presented by Md Moshiur Rahman sponsored by www.careerbd.net
British researchers have discovered that chocoholics' brains respond to chocolate as drug addicts' do to drugs.
The scientists also discovered that areas of the brain associated with reward were activated just by the sight of chocolate.
This led the researchers to suggest people may be able to lose weight by avoiding the sight of foods they desire.
Oxford University's Prof Edmund Rolls and Ciara McCabe performed functional magnetic resonance imaging on the brains of eight chocoholics and eight controls.
The volunteers were shown photos of chocolate and then sipped on liquid chocolate while having fMRI scans.
Among the chocoholics, greater activity was seen in the regions of the brain associated with pleasurable sensations, habit-forming behaviour and drug addiction.
The fMRI scans also showed that combining the sight and taste of chocolate generated a stronger response in both cravers and non-cravers than either sensation separately.
Prof Rolls, whose research was published in the European Journal of Neuroscience, said dieters could learn from his findings.
"If you want to limit (food) intake, you could limit the extent to which you are exposed to the combination of sight and taste," Prof Rolls said. "For example, you could eat in the dark."
Chocoholic Lindsey Wright, 28, said he craved chocolate every day.
Described by colleagues as the office "choc-head", the retail project manager said it wasn't unusual for him to devour chocolate mudcake for lunch.
"My afternoon cravings are second nature to me," he said.
"My girlfriend is just as bad or even worse than I am, so maybe chocoholics are attracted to each other."
A MAGAZINE survey says a quarter of Australians are addicted to coffee and say they cannot function without it.
Home Beautiful's poll of 552 people found 26 per cent of respondents said they were addicted to caffeine. About 12 per cent drank four or more cups a day and 14 per cent up to three cups.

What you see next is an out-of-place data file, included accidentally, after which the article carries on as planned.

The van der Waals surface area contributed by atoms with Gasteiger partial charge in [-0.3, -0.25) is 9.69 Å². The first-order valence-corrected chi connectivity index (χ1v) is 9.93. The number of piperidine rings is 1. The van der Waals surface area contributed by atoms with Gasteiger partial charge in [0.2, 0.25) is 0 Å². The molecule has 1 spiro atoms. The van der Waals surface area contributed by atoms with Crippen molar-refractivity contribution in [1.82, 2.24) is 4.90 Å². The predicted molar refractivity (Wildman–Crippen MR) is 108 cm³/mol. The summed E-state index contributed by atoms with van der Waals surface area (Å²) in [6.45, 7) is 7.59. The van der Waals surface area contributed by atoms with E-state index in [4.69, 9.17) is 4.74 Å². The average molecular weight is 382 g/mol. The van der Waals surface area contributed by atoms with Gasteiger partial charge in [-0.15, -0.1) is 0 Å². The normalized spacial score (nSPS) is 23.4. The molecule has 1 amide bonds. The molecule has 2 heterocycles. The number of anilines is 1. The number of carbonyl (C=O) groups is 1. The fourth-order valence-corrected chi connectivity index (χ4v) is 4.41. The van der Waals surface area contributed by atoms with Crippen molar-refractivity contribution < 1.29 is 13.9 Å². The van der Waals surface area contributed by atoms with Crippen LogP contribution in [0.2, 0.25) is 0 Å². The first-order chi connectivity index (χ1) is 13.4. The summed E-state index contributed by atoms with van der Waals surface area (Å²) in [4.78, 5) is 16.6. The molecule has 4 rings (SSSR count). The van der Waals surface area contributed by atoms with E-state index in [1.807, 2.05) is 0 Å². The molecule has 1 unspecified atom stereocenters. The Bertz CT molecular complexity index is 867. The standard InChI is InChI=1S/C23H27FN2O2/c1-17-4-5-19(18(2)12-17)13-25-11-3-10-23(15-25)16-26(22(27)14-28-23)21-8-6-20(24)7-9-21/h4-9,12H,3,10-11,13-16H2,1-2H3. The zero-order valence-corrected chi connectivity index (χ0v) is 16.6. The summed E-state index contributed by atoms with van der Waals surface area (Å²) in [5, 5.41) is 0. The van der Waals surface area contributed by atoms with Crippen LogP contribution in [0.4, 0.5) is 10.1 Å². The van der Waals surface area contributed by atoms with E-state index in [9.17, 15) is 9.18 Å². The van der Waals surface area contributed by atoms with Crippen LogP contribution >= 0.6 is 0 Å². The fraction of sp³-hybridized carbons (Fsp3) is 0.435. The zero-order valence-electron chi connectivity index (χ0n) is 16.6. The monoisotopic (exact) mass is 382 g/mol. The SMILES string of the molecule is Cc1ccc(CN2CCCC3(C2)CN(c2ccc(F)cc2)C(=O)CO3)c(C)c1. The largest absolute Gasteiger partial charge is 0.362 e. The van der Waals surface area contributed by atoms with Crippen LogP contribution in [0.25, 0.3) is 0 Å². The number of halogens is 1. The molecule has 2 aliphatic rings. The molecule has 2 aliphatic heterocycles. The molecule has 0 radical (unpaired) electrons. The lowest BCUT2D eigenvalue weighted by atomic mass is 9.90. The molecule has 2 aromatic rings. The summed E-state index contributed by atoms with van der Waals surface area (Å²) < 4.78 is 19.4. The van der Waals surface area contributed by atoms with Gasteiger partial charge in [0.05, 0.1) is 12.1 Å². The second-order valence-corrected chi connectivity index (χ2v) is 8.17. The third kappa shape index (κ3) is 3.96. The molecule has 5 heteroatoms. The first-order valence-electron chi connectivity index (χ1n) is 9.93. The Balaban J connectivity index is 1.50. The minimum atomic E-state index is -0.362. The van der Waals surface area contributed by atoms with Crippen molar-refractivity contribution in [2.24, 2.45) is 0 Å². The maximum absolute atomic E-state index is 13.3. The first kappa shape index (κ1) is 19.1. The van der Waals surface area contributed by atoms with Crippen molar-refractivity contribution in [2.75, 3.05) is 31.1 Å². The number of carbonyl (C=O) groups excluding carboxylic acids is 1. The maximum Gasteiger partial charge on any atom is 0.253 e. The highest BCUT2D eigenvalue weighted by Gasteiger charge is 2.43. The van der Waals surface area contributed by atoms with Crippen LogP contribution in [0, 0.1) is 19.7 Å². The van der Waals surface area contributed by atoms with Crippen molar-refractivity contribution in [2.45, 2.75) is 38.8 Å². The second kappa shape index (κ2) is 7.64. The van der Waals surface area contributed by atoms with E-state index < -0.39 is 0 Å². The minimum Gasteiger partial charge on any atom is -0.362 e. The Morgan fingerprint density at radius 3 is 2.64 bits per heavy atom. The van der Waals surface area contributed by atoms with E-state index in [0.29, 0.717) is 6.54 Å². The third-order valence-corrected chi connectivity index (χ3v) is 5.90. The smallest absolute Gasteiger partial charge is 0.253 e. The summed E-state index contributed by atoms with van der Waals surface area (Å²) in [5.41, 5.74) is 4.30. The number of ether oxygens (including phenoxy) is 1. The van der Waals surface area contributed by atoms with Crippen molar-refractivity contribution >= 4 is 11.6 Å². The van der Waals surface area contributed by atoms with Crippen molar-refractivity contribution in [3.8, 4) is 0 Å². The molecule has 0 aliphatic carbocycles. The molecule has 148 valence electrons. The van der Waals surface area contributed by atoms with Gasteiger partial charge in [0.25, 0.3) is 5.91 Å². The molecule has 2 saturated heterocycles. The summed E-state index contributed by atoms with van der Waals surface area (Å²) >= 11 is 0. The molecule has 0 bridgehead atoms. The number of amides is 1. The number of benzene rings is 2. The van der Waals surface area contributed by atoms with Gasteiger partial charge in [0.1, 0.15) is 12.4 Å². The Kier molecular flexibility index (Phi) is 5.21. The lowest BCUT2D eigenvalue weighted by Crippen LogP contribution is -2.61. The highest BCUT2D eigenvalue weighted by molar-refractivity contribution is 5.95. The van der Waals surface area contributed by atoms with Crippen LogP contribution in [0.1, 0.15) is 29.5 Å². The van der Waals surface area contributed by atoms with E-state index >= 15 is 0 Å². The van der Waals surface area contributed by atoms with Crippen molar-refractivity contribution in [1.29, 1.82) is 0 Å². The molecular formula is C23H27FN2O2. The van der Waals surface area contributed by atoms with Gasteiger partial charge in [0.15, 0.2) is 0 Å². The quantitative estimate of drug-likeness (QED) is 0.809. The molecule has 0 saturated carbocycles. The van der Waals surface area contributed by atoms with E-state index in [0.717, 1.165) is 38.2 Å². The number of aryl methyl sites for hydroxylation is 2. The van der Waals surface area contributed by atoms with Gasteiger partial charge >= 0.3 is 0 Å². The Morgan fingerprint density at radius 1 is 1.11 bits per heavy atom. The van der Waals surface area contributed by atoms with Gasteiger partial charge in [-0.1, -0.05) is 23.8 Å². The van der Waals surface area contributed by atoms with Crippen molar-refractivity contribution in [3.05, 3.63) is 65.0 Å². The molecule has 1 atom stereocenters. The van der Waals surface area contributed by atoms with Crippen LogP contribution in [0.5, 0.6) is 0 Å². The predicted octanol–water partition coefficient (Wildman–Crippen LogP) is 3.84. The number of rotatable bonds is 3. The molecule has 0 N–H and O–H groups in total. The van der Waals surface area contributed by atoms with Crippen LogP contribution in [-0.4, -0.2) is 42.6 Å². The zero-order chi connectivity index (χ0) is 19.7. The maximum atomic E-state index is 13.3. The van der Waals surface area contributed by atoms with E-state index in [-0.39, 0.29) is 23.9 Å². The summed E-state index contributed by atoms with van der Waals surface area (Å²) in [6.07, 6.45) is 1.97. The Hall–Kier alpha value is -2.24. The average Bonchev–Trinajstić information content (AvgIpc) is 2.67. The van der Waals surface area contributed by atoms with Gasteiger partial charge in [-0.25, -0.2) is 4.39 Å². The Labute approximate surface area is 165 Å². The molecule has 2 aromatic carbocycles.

According to the Australian Coffee Traders' Association, Australians consume 2.4kg of coffee each a year, compared with just over 500g 50 years ago.
Brain scans pinpoint how chocoholics are hooked
Chocoholics really do have chocolate on the brain. Their grey matter reacts differently when they see or taste chocolate than people who do not crave the food.
British researchers used brain scans to investigate subconscious reactions to the confection and found that the pleasure centres of chocolate lovers' brains lit up more strongly in response to the food than those who are less partial.
There may also be some truth in calling the love of chocolate an addiction in some people. When cravers viewed pictures of chocolate this activated regions of the brain known to be involved in habit-forming behaviours and drug addiction.Edmund Rolls and Ciara McCabe at the University of Oxford's experimental psychology department used functional magnetic resonance imaging to scan the brains of eight chocoholics and eight non-cravers. All the volunteers were women. The technique reveals where activity is happening in the brain.
The volunteers were presented first with appetising pictures of chocolate bars, before being allowed also to taste liquid chocolate fed to them through a tube in the confined space of the scanner.
As expected the cravers consistently rated the experience as more pleasant, but their brains also reacted differently. Three regions thought to be important in pleasure sensation and addictive behaviour - the orbitofrontal cortex, the ventral striatum and the cingulate cortex - were all more active in the chocolate fanciers. "We can tell what people will like from their brain response," said Prof Rolls. The findings are published this month in the European Journal of Neuroscience.
The study also found that combining the sight and taste of chocolate produced a stronger reaction in both cravers and non-cravers, than either separately. Prof Rolls said this suggests that seeing the food we eat plays a key role in enjoying its taste.
"Sight and flavour combined give a much bigger response than seeing or tasting the food separately. The sight component is important and complements the flavour," he said.
This finding might offer a way of making food less pleasurable for people on a diet. "The take-home message is that if you want to limit [food] intake, you could limit the extent to which you are exposed to the combination of sight and taste. For example, you could eat in the dark", he said. This is an "exact parallel" with the experience of eating food when you cannot smell anything - for example if you have a blocked nose, he said.